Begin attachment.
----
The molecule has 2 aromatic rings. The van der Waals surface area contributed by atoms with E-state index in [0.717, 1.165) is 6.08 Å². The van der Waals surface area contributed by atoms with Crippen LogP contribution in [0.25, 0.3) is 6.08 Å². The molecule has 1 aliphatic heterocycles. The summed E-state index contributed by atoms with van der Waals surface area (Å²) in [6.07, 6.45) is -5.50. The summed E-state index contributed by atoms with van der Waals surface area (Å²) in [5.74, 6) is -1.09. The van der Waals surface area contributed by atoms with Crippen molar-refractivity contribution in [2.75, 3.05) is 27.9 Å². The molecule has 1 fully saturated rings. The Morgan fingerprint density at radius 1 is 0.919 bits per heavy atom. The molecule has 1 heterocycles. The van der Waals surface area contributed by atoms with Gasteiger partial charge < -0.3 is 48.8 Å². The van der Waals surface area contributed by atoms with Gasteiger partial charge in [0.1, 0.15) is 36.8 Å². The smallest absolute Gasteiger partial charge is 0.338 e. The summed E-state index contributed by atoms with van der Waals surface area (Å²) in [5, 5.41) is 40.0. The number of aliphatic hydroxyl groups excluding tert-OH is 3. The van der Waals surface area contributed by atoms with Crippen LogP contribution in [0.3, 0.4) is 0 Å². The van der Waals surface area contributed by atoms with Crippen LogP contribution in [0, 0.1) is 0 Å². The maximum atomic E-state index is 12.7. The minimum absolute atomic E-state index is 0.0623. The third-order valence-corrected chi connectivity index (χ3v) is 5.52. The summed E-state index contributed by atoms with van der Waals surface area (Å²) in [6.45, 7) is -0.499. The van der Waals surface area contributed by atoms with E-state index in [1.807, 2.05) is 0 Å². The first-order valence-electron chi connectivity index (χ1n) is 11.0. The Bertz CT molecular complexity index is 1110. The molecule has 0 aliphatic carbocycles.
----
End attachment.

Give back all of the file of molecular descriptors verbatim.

The molecule has 2 aromatic rings. The van der Waals surface area contributed by atoms with E-state index in [0.717, 1.165) is 6.08 Å². The van der Waals surface area contributed by atoms with Crippen LogP contribution in [0.25, 0.3) is 6.08 Å². The molecule has 1 aliphatic heterocycles. The summed E-state index contributed by atoms with van der Waals surface area (Å²) in [6.07, 6.45) is -5.50. The summed E-state index contributed by atoms with van der Waals surface area (Å²) in [5.74, 6) is -1.09. The van der Waals surface area contributed by atoms with Crippen molar-refractivity contribution in [2.75, 3.05) is 27.9 Å². The molecule has 1 fully saturated rings. The Morgan fingerprint density at radius 1 is 0.919 bits per heavy atom. The molecule has 1 heterocycles. The van der Waals surface area contributed by atoms with Gasteiger partial charge < -0.3 is 48.8 Å². The van der Waals surface area contributed by atoms with Gasteiger partial charge in [0.1, 0.15) is 36.8 Å². The smallest absolute Gasteiger partial charge is 0.338 e. The summed E-state index contributed by atoms with van der Waals surface area (Å²) in [5, 5.41) is 40.0. The number of aliphatic hydroxyl groups excluding tert-OH is 3. The van der Waals surface area contributed by atoms with Crippen LogP contribution in [0.3, 0.4) is 0 Å². The van der Waals surface area contributed by atoms with Crippen LogP contribution in [0, 0.1) is 0 Å². The maximum atomic E-state index is 12.7. The minimum absolute atomic E-state index is 0.0623. The third-order valence-corrected chi connectivity index (χ3v) is 5.52. The summed E-state index contributed by atoms with van der Waals surface area (Å²) in [6.45, 7) is -0.499. The van der Waals surface area contributed by atoms with E-state index in [1.807, 2.05) is 0 Å². The first-order valence-electron chi connectivity index (χ1n) is 11.0. The Bertz CT molecular complexity index is 1110. The molecule has 0 aliphatic carbocycles.